IN THE television coverage of Barack Obama’s electoral victory, pollsters and strategists kept invoking an unexpected year: 1964. This was the pier that number-crunchers threw a line to in an effort to anchor Obama’s election to the recent American past. In coming days, they promised, a thorough breakdown of voting numbers would reveal what had really happened, how voting patterns had gone, and whether a historic realignment had occurred. But in the midst of qualifications and presentiments a kind of intuitive connection seemed available to these specialists that the rest of us wouldn’t possess. Nineteen sixty-four, the last year a Democratic candidate won Virginia. Nineteen sixty-four, the last time a Democratic candidate had so large a share of the popular vote.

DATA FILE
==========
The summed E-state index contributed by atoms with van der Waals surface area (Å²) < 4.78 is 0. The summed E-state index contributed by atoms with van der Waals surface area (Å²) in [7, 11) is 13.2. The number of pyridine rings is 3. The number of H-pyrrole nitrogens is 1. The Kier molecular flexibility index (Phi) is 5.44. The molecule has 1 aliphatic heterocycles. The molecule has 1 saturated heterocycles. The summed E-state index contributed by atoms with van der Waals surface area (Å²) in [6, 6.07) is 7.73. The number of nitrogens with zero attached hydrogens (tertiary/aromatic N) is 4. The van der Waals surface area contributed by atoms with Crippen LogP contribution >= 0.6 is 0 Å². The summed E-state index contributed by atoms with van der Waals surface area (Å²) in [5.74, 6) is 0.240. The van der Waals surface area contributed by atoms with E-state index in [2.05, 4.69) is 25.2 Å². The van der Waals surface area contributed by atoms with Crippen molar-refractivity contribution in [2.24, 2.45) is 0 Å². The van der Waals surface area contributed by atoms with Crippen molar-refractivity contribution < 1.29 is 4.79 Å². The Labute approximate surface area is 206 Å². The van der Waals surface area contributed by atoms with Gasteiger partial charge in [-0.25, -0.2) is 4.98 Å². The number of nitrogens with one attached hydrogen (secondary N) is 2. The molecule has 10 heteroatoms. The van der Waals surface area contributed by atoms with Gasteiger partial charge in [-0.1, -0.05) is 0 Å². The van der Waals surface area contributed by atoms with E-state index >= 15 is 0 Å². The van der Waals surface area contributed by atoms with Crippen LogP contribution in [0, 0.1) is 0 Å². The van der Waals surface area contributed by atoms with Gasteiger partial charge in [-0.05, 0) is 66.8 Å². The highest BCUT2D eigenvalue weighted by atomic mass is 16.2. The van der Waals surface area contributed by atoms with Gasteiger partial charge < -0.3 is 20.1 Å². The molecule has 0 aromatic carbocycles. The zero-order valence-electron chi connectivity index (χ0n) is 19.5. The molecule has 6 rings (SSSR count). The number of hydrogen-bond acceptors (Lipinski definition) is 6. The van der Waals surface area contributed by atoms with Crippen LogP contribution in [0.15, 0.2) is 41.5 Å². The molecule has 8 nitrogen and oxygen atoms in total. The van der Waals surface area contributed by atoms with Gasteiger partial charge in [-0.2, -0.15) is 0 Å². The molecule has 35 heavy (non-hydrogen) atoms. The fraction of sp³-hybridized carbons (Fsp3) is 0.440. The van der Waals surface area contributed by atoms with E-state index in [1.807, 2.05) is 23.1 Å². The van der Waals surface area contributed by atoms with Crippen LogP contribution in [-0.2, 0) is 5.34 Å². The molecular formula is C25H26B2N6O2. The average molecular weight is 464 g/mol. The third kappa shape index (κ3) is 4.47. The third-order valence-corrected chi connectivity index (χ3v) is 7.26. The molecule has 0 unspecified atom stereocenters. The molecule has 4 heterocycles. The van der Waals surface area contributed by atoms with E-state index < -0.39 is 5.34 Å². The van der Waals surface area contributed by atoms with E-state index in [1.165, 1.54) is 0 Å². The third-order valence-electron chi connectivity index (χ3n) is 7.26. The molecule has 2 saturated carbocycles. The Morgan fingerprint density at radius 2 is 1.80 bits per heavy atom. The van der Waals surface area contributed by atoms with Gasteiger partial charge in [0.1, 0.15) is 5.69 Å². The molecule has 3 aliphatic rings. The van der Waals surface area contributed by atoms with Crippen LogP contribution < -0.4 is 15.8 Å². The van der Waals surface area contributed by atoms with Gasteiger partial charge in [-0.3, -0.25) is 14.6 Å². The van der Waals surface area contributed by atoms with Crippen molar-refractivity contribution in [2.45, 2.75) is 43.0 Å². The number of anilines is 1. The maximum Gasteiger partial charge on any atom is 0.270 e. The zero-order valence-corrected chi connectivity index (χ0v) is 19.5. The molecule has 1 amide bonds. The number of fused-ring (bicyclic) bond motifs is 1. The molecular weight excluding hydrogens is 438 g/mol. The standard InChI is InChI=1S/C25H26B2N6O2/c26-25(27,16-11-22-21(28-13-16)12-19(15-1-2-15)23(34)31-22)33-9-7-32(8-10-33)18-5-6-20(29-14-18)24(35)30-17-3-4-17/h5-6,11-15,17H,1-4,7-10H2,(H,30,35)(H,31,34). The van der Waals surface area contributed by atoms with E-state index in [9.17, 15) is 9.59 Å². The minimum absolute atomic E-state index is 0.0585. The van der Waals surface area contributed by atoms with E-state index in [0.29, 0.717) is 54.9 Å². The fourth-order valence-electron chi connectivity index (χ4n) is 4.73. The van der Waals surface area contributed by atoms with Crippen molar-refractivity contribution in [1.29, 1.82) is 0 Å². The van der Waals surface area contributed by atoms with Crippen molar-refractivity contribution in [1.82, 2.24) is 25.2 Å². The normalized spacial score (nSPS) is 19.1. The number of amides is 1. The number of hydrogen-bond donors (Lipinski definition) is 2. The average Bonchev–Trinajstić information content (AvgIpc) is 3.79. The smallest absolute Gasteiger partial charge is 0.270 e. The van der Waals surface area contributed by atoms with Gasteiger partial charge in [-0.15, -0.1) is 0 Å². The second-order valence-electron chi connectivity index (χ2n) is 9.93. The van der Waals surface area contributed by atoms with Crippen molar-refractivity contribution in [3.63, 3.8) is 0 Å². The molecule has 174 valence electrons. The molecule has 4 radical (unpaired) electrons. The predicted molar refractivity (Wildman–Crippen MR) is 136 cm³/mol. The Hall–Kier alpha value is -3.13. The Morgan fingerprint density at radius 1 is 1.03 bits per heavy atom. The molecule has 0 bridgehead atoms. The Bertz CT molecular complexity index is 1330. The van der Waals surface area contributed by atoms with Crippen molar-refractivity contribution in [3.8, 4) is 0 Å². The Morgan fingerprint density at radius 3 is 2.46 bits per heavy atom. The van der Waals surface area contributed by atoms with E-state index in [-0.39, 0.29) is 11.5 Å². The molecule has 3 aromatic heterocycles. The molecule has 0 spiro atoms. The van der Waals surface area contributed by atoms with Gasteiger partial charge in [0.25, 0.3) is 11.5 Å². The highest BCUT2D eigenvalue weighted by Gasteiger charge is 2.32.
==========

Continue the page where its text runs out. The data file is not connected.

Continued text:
I think 1964 looms large in the consciousness of Obama’s victory for other reasons, which have nothing to do with the vote. Something remains in the story of Obama’s triumph that can shape a fantasy of our American twenty-first century as another chance at the late twentieth century with certain segments of our past sliced out.

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